<error-page>
<error-code>403</error-code>
<location>/faces/403.xhtml</location>
</error-page>

That snipped defines, that all requests that are not authorized should go to the 403 page. If you have the web.xml open already, let's start securing your application. We need to add a security constraint for any protected resource. Security Constraints are least understood by web developers, even though they are critical for the security of Java EE Web applications. Specifying a combination of URL patterns, HTTP methods, roles and transport constraints can be daunting to a programmer or administrator. It is important to realize that any combination that was intended to be secure but was not specified via security constraints, will mean that the web container will allow those requests. Security Constraints consist of Web Resource Collections (URL patterns, HTTP methods), Authorization Constraint (role names) and User Data Constraints (whether the web request needs to be received over a protected transport such as TLS).
 <security-constraint>
        <display-name>Admin Pages</display-name>
        <web-resource-collection>
            <web-resource-name>Protected Admin Area</web-resource-name>
            <description></description>
            <url-pattern>/faces/admin/*</url-pattern>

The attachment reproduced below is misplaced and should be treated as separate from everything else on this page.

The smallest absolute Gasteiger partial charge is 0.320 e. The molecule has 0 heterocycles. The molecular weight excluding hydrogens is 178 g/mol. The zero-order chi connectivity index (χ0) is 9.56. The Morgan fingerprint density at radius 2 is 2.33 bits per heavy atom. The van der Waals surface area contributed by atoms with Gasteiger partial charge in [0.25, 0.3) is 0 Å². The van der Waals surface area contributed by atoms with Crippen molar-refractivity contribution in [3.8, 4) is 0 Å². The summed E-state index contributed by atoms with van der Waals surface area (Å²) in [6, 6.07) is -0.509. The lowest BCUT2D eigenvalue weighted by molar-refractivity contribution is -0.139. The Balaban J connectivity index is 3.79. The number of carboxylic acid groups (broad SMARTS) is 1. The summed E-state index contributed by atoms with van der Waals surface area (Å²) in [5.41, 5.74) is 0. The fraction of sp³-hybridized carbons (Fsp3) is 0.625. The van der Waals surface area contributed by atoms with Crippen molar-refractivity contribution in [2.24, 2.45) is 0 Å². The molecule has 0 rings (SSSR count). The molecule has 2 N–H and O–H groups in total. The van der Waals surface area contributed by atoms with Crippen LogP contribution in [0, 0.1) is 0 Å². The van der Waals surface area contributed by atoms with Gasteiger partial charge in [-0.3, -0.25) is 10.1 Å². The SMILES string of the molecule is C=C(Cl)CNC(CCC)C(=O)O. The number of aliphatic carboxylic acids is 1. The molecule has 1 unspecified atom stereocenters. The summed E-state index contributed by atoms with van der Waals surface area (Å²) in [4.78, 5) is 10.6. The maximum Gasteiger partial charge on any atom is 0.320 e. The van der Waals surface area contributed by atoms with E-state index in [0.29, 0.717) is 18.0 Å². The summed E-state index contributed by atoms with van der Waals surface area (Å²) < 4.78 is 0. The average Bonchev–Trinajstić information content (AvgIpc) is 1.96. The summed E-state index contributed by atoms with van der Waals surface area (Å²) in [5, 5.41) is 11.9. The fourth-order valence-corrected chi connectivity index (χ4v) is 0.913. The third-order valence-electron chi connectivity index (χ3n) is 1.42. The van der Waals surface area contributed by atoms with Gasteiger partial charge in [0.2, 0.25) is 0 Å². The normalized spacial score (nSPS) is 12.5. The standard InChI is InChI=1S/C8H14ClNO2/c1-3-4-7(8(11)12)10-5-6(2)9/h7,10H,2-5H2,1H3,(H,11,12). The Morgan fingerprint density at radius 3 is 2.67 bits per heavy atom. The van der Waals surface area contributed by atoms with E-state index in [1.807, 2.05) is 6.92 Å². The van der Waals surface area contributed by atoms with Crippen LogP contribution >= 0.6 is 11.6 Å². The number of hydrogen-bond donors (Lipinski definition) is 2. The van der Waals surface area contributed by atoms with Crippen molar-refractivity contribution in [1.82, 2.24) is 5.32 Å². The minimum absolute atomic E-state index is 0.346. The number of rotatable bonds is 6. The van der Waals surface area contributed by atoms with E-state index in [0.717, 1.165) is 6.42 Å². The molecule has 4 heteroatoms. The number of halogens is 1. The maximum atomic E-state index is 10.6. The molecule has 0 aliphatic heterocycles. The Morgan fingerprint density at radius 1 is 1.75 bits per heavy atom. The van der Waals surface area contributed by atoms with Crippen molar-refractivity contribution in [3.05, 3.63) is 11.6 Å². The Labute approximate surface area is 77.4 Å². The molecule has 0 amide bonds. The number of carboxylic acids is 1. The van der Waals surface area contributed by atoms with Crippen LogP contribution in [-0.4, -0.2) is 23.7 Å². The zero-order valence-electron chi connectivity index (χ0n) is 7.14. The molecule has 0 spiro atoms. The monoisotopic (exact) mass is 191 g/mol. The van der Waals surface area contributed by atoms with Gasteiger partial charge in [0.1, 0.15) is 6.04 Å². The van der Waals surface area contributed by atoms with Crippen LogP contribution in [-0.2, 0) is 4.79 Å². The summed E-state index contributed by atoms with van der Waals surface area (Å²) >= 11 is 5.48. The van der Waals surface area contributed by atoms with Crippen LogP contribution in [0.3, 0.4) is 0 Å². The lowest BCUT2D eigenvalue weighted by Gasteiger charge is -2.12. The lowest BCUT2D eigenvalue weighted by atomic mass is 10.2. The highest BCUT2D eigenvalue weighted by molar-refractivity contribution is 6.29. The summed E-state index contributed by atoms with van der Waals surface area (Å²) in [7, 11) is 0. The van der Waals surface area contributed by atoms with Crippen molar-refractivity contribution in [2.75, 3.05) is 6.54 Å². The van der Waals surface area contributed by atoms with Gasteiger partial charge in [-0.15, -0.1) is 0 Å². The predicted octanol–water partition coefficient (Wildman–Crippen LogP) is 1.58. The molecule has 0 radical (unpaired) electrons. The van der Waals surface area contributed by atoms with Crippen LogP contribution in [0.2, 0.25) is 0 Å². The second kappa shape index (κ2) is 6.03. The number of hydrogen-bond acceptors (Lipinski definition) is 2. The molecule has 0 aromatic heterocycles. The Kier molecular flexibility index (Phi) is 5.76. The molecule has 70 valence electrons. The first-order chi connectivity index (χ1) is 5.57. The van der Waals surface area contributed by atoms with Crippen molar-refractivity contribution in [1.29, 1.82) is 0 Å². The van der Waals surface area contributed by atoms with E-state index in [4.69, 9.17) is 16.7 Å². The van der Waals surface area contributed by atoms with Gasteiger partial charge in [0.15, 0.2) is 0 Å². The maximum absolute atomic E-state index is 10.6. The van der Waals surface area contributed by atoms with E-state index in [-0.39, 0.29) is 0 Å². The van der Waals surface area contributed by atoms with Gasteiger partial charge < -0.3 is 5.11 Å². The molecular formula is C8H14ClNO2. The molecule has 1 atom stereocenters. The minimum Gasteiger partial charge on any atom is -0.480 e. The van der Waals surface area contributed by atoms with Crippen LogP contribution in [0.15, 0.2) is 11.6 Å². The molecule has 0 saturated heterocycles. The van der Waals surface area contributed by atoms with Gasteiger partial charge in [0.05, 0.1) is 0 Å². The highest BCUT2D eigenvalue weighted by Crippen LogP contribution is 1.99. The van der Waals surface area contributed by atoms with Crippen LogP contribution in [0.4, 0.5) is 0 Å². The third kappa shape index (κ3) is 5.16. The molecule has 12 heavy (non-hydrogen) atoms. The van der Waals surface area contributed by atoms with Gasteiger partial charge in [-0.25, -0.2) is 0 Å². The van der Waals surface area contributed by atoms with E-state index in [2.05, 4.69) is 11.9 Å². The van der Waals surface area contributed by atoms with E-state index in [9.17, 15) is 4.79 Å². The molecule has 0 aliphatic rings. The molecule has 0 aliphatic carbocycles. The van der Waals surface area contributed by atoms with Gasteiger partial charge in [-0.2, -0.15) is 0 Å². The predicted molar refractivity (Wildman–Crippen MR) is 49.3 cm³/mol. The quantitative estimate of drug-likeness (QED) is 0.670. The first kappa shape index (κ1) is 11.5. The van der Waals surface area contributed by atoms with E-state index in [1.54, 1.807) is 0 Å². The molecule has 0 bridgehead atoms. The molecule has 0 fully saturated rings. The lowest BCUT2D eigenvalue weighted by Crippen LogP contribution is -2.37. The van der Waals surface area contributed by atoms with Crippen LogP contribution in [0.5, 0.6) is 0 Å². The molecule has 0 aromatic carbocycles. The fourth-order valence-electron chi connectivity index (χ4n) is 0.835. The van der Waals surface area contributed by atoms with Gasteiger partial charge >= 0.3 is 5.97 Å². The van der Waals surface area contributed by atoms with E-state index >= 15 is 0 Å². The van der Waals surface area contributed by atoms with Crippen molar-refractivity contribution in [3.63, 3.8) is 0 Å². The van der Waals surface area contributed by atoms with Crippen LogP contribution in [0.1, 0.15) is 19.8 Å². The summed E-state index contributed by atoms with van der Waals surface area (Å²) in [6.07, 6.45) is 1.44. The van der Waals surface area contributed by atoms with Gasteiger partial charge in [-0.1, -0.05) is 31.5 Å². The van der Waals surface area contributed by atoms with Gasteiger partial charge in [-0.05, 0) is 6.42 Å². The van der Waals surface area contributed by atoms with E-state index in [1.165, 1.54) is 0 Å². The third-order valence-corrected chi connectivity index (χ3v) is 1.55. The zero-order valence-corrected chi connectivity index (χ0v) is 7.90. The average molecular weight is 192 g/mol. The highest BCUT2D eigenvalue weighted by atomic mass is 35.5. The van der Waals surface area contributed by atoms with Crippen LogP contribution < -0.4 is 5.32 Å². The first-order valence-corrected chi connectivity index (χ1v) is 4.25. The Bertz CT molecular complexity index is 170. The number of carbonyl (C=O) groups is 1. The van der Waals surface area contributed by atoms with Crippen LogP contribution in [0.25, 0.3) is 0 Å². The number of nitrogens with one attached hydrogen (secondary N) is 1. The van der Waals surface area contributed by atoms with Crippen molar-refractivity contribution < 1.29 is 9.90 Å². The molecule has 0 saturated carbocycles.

<http-method>GET</http-method>
            <http-method>POST</http-method>
            <http-method>HEAD</http-method>
            <http-method>PUT</http-method>
            <http-method>OPTIONS</http-method>
            <http-method>TRACE</http-method>
            <http-method>DELETE</http-method>
        </web-resource-collection>
        <auth-constraint>
            <description/>
            <role-name>admin</role-name>
        </auth-constraint>
        <user-data-constraint>
            <transport-guarantee>NONE</transport-guarantee>
        </user-data-constraint>
    </security-constraint>
    <security-constraint>
        <display-name>All Access</display-name>
        <web-resource-collection>
            <web-resource-name>None Protected User Area</web-resource-name>
            <description/>
            <url-pattern>/faces/users/*</url-pattern>
            <http-method>GET</http-method>
            <http-method>POST</http-method>
            <http-method>HEAD</http-method>
            <http-method>PUT</http-method>
            <http-method>OPTIONS</http-method>
            <http-method>TRACE</http-method>
            <http-method>DELETE</http-method>
        </web-resource-collection>
        <user-data-constraint>
            <transport-guarantee>NONE</transport-guarantee>
        </user-data-constraint>
    </security-constraint>